Since 1967, the National Transportation Safety Board (NTSB) has investigated all civil aviation accidents in the United States as well as accidents that occur on highways, rail systems, pipelines, or waterways. Though it used to be part of the Department of Transportation (DOT), since 1975 the NTSB has been an independent agency separate from the FAA and the U.S. Department of Transportation. Occasionally the NTSB works with other government agencies during the course of an accident investigation. The NTSB also makes suggestions to the FAA and other government agencies regarding new safety laws or regulations that they feel may be important in light of an investigation. For example, if the NTSB determines that some aircraft are prone to a particular type of system failure, they may suggest to the FAA that regular inspections on those systems be made mandatory.
To date, the NTSB has performed more than 124,000 aviation accidents. Because accidents can occur at any time, the NTSB is always on call. At any hour of the day and on any day of the year, NTSB personnel may be dispatched to locations anywhere in the United States or the rest of the world whenever an aviation accident is reported. The NTSB also works with other countries to improve those countries’ safety records and aviation regulations. The NTSB’s website is located at www.ntsb.gov/ and there it lists current information about the agency, including laws and regulations that may affect employment at the NTSB.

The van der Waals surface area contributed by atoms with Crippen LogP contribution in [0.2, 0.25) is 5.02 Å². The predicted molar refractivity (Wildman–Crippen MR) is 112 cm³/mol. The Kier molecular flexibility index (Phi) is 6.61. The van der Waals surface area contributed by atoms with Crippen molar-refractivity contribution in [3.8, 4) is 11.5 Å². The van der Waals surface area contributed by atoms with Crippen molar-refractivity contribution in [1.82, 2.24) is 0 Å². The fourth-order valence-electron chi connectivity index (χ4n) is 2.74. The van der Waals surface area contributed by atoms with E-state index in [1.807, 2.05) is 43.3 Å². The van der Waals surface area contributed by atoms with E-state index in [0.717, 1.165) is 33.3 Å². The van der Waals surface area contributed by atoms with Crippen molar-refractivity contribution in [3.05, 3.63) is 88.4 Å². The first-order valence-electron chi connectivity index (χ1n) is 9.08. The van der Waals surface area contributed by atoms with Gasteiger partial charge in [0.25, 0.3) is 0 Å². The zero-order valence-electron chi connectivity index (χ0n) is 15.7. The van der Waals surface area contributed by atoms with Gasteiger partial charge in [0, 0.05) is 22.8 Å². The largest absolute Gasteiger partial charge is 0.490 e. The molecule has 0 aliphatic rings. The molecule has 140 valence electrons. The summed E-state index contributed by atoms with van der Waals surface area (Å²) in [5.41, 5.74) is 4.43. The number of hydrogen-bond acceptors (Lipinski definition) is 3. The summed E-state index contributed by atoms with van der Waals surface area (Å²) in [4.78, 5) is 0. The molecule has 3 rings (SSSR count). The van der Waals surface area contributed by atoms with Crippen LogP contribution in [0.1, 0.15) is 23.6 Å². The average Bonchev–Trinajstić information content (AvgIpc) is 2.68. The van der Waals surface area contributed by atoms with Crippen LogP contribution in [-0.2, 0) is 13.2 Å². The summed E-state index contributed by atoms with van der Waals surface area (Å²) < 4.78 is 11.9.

Applying for NTSB Jobs
Hiring for the NTSB is done through an outside agency. At the NTSB career page, you can search through the currently available jobs and apply online. Detailed information about each job is provided, and you can get a clear idea about which positions you qualify for.
Many NTSB jobs are well paying, and you can easily earn six figures a year. However, most of these jobs are highly technical in nature, and require relevant work experience or university degrees in specialized areas such as physical or mechanical engineering.
If you are currently an undergraduate or graduate student who is studying an applicable field or you have an aviation background, you may qualify for an internship at NTSB. Though these positions are unpaid, they provide hands-on work experience that will improve your chances of being hired for a paid position after you graduate.
Because it would be a conflict of interest, applicants who have a vested interest in aviation-related industries are usually disqualified. For example, if you own stock in a commercial airline, the NTSB will probably not want to hire you. Consult with the agency before applying for a job to determine if this applies in your situation.